“You want me to talk about life, the universe, and everything?”

“Yes”

I have a hard-enough time figuring out whether I should eat eggs, How could I tackle astrobiology and theology? But in some ways, it is the same problem as lunch: thinking carefully with limited information. We all want to know where we came from, how we fit in, and where we’re going. We all tell stories about the cosmos.

If I can share only one thing, let it be this. We are all cosmologists. We all tell stories about the universe and our place in it. Those stories change us, affect our choices, and affect our neighbors. So, let us be careful cosmologists. Let us think critically about what we know, what we value, and what we choose. Let us ask who the experts might be and listen to what they have to offer. We can reason for ourselves, without reasoning by ourselves. Understanding life, the universe, and everything will take more than one person and more than one lifetime.

Space Left Blank

The word “space” should give you pause. It suggests a region that is both empty and available for use. Many see this as an invitation, perhaps even a duty, to expand, to “take up space.” Others think human expansion is inevitable. Given enough time we will spread to other planets and other stars. That is, unless we destroy ourselves first. Surprisingly often, discussions of alien life and alien intelligence take progress for granted. Life, once begun, will produce intelligence. Intelligence, once begun, will advance to the creation of radio telescopes, space ships, and eventually interstellar colonies.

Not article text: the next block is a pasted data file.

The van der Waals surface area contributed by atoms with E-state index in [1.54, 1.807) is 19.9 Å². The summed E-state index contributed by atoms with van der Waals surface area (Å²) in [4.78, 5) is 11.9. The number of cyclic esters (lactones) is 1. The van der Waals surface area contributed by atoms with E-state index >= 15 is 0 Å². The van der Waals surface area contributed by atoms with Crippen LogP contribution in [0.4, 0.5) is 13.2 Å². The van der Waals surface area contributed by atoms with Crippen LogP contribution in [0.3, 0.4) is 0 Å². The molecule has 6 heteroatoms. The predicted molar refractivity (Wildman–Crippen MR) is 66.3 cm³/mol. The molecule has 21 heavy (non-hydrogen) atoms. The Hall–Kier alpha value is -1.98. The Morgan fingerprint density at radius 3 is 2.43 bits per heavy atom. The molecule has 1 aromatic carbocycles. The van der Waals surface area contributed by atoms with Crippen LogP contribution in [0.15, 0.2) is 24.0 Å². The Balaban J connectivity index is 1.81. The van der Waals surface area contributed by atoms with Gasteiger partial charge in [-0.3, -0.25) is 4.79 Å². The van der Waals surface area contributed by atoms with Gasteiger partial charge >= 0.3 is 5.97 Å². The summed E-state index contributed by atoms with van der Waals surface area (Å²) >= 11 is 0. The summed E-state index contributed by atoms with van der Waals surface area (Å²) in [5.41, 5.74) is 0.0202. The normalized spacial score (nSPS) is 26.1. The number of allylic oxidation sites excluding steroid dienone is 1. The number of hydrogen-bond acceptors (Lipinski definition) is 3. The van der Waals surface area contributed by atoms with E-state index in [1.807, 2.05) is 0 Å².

I love Star Trek, but I do not share this confidence about human development or the development of intelligence in general. I do not know that space is available, or that progress is inevitable. Neither biology nor theology reassure me on these points. They tell me that we are part of Earth, and Earth is part of us. We are local and should be humble as we reach beyond the atmosphere and beyond tomorrow. They make me wonder.

What if space was left intentionally blank?

HT-Pine Trees-c1595

Space can be beautiful. Hasegawa Tohaku’s Pine Trees is one of the great works of art. We praise the morning fog and the darkening sky. We praise the freshly fallen snow. Space can also be useful. A cup must have space to hold tea. A house must have space to live in. Physicists know that vacuum makes for great insulation and energy efficient windows. Biologists know that cells do work in biology because of the space inside. Perhaps it’s good to have space between the stars.

Space Exploration